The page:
The U.S. economy sent some mixed signals on growth Tuesday, with bad news on housing prices and durable goods orders, but consumer confidence jumping to its highest level in years and the Dow Jones index closing above 13,000 for the first time since May 2008.
The new numbers offer a cloudy forecast for the U.S. economy as the presidential election heats up, with President Obama and his Republican rivals watching to see if recent signs of an economic rebound will be sustained.
The Standard and Poor/Case-Shiller index of home prices in selected U.S. markets finished 2011 at a new low, the company said Tuesday. The study surveys average home prices in the top 10 and 20 U.S. cities.
Prices fell in 19 of the 20 cities in December compared to the same month in 2010. Only Detroit posted a year-over-year increase. Nationwide, prices have fallen 34 percent nationwide since the housing bust, and are now back to 2002 levels. A gauge of quarterly national prices, which covers 70 percent of U.S. homes, fell to its lowest point on record dating back to 1987 after being adjusted for inflation.
Matthew Montagu-Pollock, publisher for Global Property Guide in the United Kingdom, called the housing value decline "a big thing" as the economy struggles to regain altitude.
"I think what happens in the housing market is absolutely primary," he said. "...If that's not coming through, then there's a problem."
John Shea, associate professor of economics at the University of Maryland, said that the housing market may still not have hit bottom.
"I hesitate to say that the worst of the housing market is behind us," Mr. Shea said. "I think that we're still a ways away from housing being a real strength in the economy"
David Blitzer, chairman of the index committee at S&P Indices, said that he was "disappointed" with the decline. "After a prior three years of accelerated decline, the past two years has been a story of a housing market that is bottoming out but has not yet stabilized," he said in a statement.
The government's durable goods report for January offered more bad news Tuesday.
Business expenditures on durable goods - products that are expected to last at least three years - also showed a significant drop, in part, analysts said, because of an expiring tax break last month that allowed companies to purchase the goods and write them off as tax credit.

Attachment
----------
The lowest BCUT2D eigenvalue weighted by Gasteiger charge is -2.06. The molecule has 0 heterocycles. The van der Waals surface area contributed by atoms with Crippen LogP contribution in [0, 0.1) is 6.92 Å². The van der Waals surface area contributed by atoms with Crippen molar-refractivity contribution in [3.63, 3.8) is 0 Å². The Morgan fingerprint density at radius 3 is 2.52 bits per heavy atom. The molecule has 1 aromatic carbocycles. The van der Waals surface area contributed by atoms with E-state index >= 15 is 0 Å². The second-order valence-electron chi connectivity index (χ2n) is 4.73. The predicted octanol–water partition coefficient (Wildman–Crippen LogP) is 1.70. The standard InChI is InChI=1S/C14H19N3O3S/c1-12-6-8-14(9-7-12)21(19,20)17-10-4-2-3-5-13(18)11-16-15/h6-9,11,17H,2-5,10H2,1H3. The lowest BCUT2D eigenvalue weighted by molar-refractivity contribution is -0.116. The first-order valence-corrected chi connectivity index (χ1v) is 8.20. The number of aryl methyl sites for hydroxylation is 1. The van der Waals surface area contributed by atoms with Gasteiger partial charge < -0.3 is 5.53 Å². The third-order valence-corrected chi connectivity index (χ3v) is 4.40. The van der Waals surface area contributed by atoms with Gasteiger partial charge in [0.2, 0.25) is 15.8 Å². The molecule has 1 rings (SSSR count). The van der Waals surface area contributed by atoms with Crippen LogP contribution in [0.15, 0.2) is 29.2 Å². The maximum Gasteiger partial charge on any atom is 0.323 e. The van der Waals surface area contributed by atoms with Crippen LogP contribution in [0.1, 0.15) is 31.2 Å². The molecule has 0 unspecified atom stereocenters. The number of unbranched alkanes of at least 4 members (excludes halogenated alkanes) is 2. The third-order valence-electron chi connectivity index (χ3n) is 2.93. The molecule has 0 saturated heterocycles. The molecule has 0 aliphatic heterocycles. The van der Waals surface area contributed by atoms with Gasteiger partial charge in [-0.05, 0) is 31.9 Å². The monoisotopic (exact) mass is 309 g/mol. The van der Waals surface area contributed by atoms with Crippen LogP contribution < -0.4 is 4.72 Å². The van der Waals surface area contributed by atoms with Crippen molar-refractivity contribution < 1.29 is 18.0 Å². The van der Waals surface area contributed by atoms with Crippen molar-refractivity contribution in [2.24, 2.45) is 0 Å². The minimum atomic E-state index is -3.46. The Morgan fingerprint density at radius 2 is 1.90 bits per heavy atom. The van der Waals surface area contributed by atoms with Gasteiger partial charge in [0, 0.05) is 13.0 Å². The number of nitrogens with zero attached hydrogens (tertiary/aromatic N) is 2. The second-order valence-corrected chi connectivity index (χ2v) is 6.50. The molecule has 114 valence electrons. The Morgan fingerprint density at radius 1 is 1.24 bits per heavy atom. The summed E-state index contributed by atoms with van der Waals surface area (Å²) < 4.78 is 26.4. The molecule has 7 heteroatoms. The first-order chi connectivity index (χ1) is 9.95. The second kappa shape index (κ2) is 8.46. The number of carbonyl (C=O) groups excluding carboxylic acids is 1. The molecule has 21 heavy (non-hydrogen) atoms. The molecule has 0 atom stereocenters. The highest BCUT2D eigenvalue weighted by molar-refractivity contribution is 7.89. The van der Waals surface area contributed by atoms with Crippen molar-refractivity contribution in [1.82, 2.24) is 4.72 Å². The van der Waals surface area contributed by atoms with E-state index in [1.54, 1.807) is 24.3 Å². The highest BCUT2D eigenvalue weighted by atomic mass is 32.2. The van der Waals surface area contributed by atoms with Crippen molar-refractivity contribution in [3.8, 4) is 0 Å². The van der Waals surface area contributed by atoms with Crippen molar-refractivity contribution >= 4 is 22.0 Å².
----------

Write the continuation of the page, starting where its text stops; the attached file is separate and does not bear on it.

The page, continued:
As a result, December 2011 yielded record highs in sales as companies rushed to meet the January expiration date. According to the Commerce Department, orders for durable goods sank 4 percent after the tax break period ended.
The U.S. Census Bureau reported that new orders for manufactured durable goods in January decreased $8.6 billion, or 4.0 percent, to $206.1 billion in January.
Yet not everyone sees the decline of durable goods purchases and prices in the housing market as a negative thing.
"If the decline in home prices is slowing down, that too is a good and positive sign," said Ken Goldstein, an economist for the Conference Board, noting that the 4 percent housing price downturn is still better than the previous year.
Despite the negative news, the Conference Board's widely watched index of consumer sentiment rose 9.3 percent in February to its highest level in a year.
The index now stands at 70.8, significantly higher than the expected 63. A reading of 90 or above indicates a healthy economy. But the index has not reached that level since December 2007, when the recession began.
Still, Tuesday's numbers were closer to levels that indicate a stable economy than to the danger zone that would suggest trouble.
"I think that the economy as a whole is pointed in the right direction, it is recovering," said Mr. Shea.
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